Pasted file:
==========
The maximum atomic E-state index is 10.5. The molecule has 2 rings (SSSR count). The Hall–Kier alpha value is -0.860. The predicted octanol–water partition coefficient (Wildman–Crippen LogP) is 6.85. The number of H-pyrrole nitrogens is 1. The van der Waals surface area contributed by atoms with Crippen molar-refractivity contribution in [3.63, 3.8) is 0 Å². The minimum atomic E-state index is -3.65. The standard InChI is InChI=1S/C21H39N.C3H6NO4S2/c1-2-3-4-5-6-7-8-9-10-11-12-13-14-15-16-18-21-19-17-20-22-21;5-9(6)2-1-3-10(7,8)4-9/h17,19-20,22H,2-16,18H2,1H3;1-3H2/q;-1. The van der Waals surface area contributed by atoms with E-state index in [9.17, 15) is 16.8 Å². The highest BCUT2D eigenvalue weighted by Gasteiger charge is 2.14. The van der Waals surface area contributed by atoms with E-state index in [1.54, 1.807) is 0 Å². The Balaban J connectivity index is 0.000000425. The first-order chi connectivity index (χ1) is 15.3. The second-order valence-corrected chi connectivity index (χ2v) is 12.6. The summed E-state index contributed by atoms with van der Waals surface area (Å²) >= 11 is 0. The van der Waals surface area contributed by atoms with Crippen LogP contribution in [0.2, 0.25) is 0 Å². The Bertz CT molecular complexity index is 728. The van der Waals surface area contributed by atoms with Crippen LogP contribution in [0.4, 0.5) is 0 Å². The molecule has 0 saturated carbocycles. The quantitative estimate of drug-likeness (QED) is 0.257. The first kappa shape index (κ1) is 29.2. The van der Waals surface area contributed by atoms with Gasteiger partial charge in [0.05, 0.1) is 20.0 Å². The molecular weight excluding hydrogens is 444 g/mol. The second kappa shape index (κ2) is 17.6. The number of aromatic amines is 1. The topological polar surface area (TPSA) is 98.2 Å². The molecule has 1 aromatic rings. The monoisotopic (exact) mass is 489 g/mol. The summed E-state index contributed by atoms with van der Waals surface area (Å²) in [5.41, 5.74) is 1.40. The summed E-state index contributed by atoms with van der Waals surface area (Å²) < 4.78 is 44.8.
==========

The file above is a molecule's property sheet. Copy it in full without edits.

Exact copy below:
The maximum atomic E-state index is 10.5. The molecule has 2 rings (SSSR count). The Hall–Kier alpha value is -0.860. The predicted octanol–water partition coefficient (Wildman–Crippen LogP) is 6.85. The number of H-pyrrole nitrogens is 1. The van der Waals surface area contributed by atoms with Crippen molar-refractivity contribution in [3.63, 3.8) is 0 Å². The minimum atomic E-state index is -3.65. The standard InChI is InChI=1S/C21H39N.C3H6NO4S2/c1-2-3-4-5-6-7-8-9-10-11-12-13-14-15-16-18-21-19-17-20-22-21;5-9(6)2-1-3-10(7,8)4-9/h17,19-20,22H,2-16,18H2,1H3;1-3H2/q;-1. The van der Waals surface area contributed by atoms with E-state index in [9.17, 15) is 16.8 Å². The highest BCUT2D eigenvalue weighted by Gasteiger charge is 2.14. The van der Waals surface area contributed by atoms with E-state index in [1.54, 1.807) is 0 Å². The Balaban J connectivity index is 0.000000425. The first-order chi connectivity index (χ1) is 15.3. The second-order valence-corrected chi connectivity index (χ2v) is 12.6. The summed E-state index contributed by atoms with van der Waals surface area (Å²) >= 11 is 0. The van der Waals surface area contributed by atoms with Crippen LogP contribution in [0.2, 0.25) is 0 Å². The Bertz CT molecular complexity index is 728. The van der Waals surface area contributed by atoms with Crippen LogP contribution in [0.4, 0.5) is 0 Å². The molecule has 0 saturated carbocycles. The quantitative estimate of drug-likeness (QED) is 0.257. The first kappa shape index (κ1) is 29.2. The van der Waals surface area contributed by atoms with Gasteiger partial charge in [0.05, 0.1) is 20.0 Å². The molecular weight excluding hydrogens is 444 g/mol. The second kappa shape index (κ2) is 17.6. The number of aromatic amines is 1. The topological polar surface area (TPSA) is 98.2 Å². The molecule has 1 aromatic rings. The monoisotopic (exact) mass is 489 g/mol. The summed E-state index contributed by atoms with van der Waals surface area (Å²) in [5.41, 5.74) is 1.40. The summed E-state index contributed by atoms with van der Waals surface area (Å²) < 4.78 is 44.8.